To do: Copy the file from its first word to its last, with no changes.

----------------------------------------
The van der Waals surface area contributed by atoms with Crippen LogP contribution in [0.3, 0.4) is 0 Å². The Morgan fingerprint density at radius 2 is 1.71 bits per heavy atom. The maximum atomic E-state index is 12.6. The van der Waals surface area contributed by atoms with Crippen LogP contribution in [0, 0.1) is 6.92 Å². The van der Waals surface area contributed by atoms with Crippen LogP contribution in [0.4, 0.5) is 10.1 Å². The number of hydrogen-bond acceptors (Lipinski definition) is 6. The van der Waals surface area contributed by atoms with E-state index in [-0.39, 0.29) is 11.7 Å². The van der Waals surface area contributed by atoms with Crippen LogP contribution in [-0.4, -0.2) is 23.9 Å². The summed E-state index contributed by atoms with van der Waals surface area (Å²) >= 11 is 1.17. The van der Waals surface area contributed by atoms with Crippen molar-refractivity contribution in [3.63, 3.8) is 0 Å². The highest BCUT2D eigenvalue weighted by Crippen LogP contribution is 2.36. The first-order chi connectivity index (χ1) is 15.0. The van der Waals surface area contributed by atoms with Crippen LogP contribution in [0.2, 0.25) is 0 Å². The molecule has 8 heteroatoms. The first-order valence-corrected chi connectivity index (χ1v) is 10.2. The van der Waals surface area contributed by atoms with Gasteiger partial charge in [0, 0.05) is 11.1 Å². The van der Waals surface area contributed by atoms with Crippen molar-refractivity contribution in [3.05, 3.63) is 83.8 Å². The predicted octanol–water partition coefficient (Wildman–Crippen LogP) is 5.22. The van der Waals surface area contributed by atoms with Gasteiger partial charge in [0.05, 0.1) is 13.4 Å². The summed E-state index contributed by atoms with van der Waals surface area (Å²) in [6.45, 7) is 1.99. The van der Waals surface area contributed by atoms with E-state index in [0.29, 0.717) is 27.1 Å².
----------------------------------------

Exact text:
The van der Waals surface area contributed by atoms with Crippen LogP contribution in [0.3, 0.4) is 0 Å². The Morgan fingerprint density at radius 2 is 1.71 bits per heavy atom. The maximum atomic E-state index is 12.6. The van der Waals surface area contributed by atoms with Crippen LogP contribution in [0, 0.1) is 6.92 Å². The van der Waals surface area contributed by atoms with Crippen LogP contribution in [0.4, 0.5) is 10.1 Å². The number of hydrogen-bond acceptors (Lipinski definition) is 6. The van der Waals surface area contributed by atoms with E-state index in [-0.39, 0.29) is 11.7 Å². The van der Waals surface area contributed by atoms with Crippen LogP contribution in [-0.4, -0.2) is 23.9 Å². The summed E-state index contributed by atoms with van der Waals surface area (Å²) >= 11 is 1.17. The van der Waals surface area contributed by atoms with Crippen molar-refractivity contribution in [3.63, 3.8) is 0 Å². The highest BCUT2D eigenvalue weighted by Crippen LogP contribution is 2.36. The first-order chi connectivity index (χ1) is 15.0. The van der Waals surface area contributed by atoms with Crippen LogP contribution in [0.2, 0.25) is 0 Å². The molecule has 8 heteroatoms. The first-order valence-corrected chi connectivity index (χ1v) is 10.2. The van der Waals surface area contributed by atoms with Gasteiger partial charge in [0, 0.05) is 11.1 Å². The van der Waals surface area contributed by atoms with Crippen molar-refractivity contribution in [3.05, 3.63) is 83.8 Å². The predicted octanol–water partition coefficient (Wildman–Crippen LogP) is 5.22. The van der Waals surface area contributed by atoms with Gasteiger partial charge in [0.05, 0.1) is 13.4 Å². The summed E-state index contributed by atoms with van der Waals surface area (Å²) in [6.45, 7) is 1.99. The van der Waals surface area contributed by atoms with E-state index in [0.29, 0.717) is 27.1 Å².